As soon as news emerged of a deadly new virus strain claiming lives in China, there was pandemonium in many countries. This only goes to underscore how misinformation and miscommunication can enhance the dangers posed by non-traditional security threats. Panic ensued, with people starting to stockpile on basic necessities, medicines and food.
A plethora of misconceptions on the danger that the 2019-nCoV poses began to fill the air. While it has been portrayed as one of the deadliest viruses to have ever proliferated, facts on ground suggest otherwise.
As per the World Health Organization, the 2019-nCoV has a mortality rate of an estimated three percent, whereas by comparison, the Severe Acute Respiratory Syndrome (SARS) virus had a mortality rate of nearly 10 percent and the Middle East Respiratory Syndrome (MERS) had a mortality rate of around 34 percent. Therefore, to argue that the 2019-nCoV is the most dangerous and potent virus known to man, is simply just gross exaggeration.
It is still a cause for global concern, however. Even after stern and concerted efforts by Chinese authorities to contain the endemic, the global nature of modern days’ transportation system has meant that the virus has been able to proliferate to almost all regions of the world. This proliferation is something of a consequence of modern-day advances in technology and transportation infrastructure. This makes it a very efficient and suitable carrier for transnational transmission of infectious diseases.
It has been argued that due to their intangible nature, non-traditional security threats aren’t perceived as serious of threats as traditional ones. Traditional security threats are easy to comprehend, partly because they have been around since the existence of nation-states. Therefore, it does become difficult to realize the true nature of peril that the non-traditional security threats actually pose. With time, there is a developing notion as to the real dangers that non-traditional security threats pose but it still requires a lot of concerted effort and cooperation at an international level.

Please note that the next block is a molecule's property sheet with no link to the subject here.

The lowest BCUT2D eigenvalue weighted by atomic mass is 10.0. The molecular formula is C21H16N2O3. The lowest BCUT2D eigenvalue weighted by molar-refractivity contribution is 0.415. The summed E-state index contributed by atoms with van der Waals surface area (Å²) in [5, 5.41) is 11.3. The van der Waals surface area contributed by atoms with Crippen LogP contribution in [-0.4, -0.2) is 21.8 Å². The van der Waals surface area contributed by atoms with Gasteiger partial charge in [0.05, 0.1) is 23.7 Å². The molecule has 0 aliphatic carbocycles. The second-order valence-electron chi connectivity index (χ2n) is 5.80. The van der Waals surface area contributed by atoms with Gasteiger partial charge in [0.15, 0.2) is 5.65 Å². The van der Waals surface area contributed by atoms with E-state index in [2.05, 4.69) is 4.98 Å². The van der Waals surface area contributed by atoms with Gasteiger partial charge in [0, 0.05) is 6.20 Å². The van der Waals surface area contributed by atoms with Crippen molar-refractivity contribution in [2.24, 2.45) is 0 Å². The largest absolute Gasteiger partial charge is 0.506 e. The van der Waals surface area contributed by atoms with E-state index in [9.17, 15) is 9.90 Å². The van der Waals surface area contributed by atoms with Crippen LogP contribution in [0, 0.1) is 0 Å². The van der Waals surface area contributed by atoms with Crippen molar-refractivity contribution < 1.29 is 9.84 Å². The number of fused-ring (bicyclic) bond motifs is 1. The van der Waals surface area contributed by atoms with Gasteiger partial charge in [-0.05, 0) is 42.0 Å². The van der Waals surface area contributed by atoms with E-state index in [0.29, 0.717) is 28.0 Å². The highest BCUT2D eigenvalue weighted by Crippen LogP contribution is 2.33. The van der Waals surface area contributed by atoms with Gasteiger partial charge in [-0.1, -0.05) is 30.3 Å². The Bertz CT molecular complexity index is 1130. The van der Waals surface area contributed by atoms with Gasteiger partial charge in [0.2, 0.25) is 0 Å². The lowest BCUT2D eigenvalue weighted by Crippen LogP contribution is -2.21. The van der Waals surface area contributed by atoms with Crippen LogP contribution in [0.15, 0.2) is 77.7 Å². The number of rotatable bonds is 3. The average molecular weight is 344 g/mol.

Constant deliberations and a more comprehensive understanding of the dangers of non-traditional security threats is required at a global level, in order to draft a global action plan to tackle non-traditional security threats like the coronavirus.
World leaders ought to be reminded that non-traditional security threats are global in nature and so tackling these threats require international collaboration in order to mitigate its effects. Otherwise, there is no way to fully protect countries against the effects of such non-traditional security threats like infectious diseases.
These are interesting times we live in, and if we constantly try to implement old world solutions in a new age, then it might be too late to reverse the damage that these threats have already done.
Mr. Zeeshan Javed is currently working as a Consultant at the Islamabad Policy Research Institute. He holds an M.Phil in Strategic Studies from the National Defense University, Islamabad. His area of expertise is in the integration of modern technologies with the civilian and military domain. In addition to this, he also holds extensive knowledge on the issues of military technology development, nuclear deterrence, strategic stability issues, and conventional force balance. He has also served as a Research Fellow at the South Asian Strategic Stability Institute (SASSI). The views expressed in this article are the author’s own and do not necessarily reflect the editorial policy of Global Village Space.